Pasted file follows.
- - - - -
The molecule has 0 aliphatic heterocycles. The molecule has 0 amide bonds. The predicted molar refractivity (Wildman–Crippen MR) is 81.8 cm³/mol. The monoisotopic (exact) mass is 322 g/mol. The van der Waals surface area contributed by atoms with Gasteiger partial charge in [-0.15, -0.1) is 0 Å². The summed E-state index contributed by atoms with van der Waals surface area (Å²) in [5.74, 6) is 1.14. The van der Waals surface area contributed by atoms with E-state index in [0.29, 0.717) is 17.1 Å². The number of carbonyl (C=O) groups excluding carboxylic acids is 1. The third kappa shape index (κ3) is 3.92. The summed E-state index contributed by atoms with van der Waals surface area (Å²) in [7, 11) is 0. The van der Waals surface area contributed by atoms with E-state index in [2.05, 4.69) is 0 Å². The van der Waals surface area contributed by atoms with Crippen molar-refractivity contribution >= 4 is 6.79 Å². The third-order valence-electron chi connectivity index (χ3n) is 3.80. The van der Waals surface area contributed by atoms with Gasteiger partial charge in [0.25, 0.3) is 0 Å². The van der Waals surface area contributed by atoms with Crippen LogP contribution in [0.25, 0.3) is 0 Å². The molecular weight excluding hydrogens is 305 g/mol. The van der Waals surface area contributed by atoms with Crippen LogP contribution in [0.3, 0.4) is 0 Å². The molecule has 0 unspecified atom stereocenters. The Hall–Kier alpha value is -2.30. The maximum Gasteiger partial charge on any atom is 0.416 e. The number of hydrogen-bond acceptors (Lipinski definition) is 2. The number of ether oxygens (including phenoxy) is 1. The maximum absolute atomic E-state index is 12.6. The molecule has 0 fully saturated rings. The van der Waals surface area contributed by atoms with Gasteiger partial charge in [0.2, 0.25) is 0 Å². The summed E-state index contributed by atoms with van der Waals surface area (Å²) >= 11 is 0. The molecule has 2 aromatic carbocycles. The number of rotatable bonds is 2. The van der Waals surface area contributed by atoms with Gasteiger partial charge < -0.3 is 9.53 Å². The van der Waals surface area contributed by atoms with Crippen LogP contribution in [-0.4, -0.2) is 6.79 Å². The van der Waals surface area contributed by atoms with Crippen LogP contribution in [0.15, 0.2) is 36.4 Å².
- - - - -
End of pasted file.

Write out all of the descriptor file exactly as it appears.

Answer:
The molecule has 0 aliphatic heterocycles. The molecule has 0 amide bonds. The predicted molar refractivity (Wildman–Crippen MR) is 81.8 cm³/mol. The monoisotopic (exact) mass is 322 g/mol. The van der Waals surface area contributed by atoms with Gasteiger partial charge in [-0.15, -0.1) is 0 Å². The summed E-state index contributed by atoms with van der Waals surface area (Å²) in [5.74, 6) is 1.14. The van der Waals surface area contributed by atoms with E-state index in [0.29, 0.717) is 17.1 Å². The number of carbonyl (C=O) groups excluding carboxylic acids is 1. The third kappa shape index (κ3) is 3.92. The summed E-state index contributed by atoms with van der Waals surface area (Å²) in [7, 11) is 0. The van der Waals surface area contributed by atoms with E-state index in [2.05, 4.69) is 0 Å². The van der Waals surface area contributed by atoms with Crippen molar-refractivity contribution >= 4 is 6.79 Å². The third-order valence-electron chi connectivity index (χ3n) is 3.80. The van der Waals surface area contributed by atoms with Gasteiger partial charge in [0.25, 0.3) is 0 Å². The van der Waals surface area contributed by atoms with Crippen LogP contribution in [0.25, 0.3) is 0 Å². The molecular weight excluding hydrogens is 305 g/mol. The van der Waals surface area contributed by atoms with Crippen LogP contribution in [0.3, 0.4) is 0 Å². The molecule has 0 unspecified atom stereocenters. The Hall–Kier alpha value is -2.30. The maximum Gasteiger partial charge on any atom is 0.416 e. The number of hydrogen-bond acceptors (Lipinski definition) is 2. The number of ether oxygens (including phenoxy) is 1. The maximum absolute atomic E-state index is 12.6. The molecule has 0 fully saturated rings. The van der Waals surface area contributed by atoms with Gasteiger partial charge in [0.2, 0.25) is 0 Å². The summed E-state index contributed by atoms with van der Waals surface area (Å²) >= 11 is 0. The molecule has 2 aromatic carbocycles. The number of rotatable bonds is 2. The van der Waals surface area contributed by atoms with Gasteiger partial charge < -0.3 is 9.53 Å². The van der Waals surface area contributed by atoms with Crippen LogP contribution in [-0.4, -0.2) is 6.79 Å². The van der Waals surface area contributed by atoms with Crippen LogP contribution in [0.15, 0.2) is 36.4 Å².